Unless someone or their lawyer can prove some fraud in the contract, I don't see how customers who signed a legal contract for such a futures purchase has any recourse to get out of it, nor should they. The erosion of personal responsibility in this country is completely out of control and has to stop.
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Pete C. wrote:

I agree with you but the idea of no responsibility for anything has become rampant. Who knows how to stop it. Look at the GM situation, they focused everything on building fluffed up trucks to the point that from everything I read they didn't even bother with R&D on anything else. So now instead of a normal be responsible for what you did situation where the execs would be tossed under the bus for bad decision making and the company picking what version of bankruptcy they think might work which ultimately would mean the company would be reborn or its assets picked over by others with better ideas they want us to bail them out. Same idea with the various brokerages where many of these people because of their behavior contributed to the implosion of that industry and screwing normal responsible folks getting rewarded with huge golden parachute payments and mega bonuses even though they screwed things up.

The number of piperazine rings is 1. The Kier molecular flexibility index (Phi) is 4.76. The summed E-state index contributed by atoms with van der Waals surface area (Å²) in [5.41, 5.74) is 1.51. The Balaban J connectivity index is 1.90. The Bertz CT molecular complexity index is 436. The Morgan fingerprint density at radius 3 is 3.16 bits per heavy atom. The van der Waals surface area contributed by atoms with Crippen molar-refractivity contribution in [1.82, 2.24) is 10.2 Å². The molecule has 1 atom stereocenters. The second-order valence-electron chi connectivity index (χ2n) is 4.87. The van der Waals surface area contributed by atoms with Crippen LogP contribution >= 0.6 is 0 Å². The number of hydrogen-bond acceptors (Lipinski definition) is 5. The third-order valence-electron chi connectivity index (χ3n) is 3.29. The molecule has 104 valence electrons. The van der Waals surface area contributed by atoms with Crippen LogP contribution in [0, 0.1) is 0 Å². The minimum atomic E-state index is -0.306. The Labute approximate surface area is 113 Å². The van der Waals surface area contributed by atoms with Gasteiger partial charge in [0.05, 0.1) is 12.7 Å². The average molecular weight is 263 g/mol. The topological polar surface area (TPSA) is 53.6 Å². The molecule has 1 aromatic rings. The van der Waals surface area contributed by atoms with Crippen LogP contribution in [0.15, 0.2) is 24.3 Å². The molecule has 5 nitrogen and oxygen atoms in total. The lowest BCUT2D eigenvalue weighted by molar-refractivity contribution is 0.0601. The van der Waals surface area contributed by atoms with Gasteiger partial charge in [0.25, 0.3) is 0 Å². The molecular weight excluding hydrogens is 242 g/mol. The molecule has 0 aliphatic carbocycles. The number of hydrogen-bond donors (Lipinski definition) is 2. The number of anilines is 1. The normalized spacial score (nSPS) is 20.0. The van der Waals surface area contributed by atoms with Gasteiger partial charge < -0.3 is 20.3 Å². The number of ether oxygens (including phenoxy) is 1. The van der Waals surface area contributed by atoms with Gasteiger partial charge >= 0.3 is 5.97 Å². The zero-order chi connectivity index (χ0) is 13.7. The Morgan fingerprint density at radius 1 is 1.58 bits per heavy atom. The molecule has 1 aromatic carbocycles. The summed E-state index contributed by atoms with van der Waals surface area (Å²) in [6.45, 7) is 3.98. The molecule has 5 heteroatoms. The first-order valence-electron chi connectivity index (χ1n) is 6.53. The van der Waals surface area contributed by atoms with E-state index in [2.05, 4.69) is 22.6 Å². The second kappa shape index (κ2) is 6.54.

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Pete C. wrote:

And I think it's only going to get worse during the current economic crunch. Too many of folks who have been confusing want with need all their lives and now can't afford to pay for what they've bought, will make up ridiculous reasons to blame it all on the sellers and lenders so they can self-justify welching on their obligations.
I truly think I was fortunate to have started my career and marriage during what I have come to regard some of the best years our country has ever had (the 1950s).
When I look around now and see believable statistics like . . . . 50% of current births in the USA are to unwed mothers and, 20% of american students don't achieve high school diplomas (And at the risk of my being damned as un PC, that student percentage is even higher if considering only African American and Hispanics.)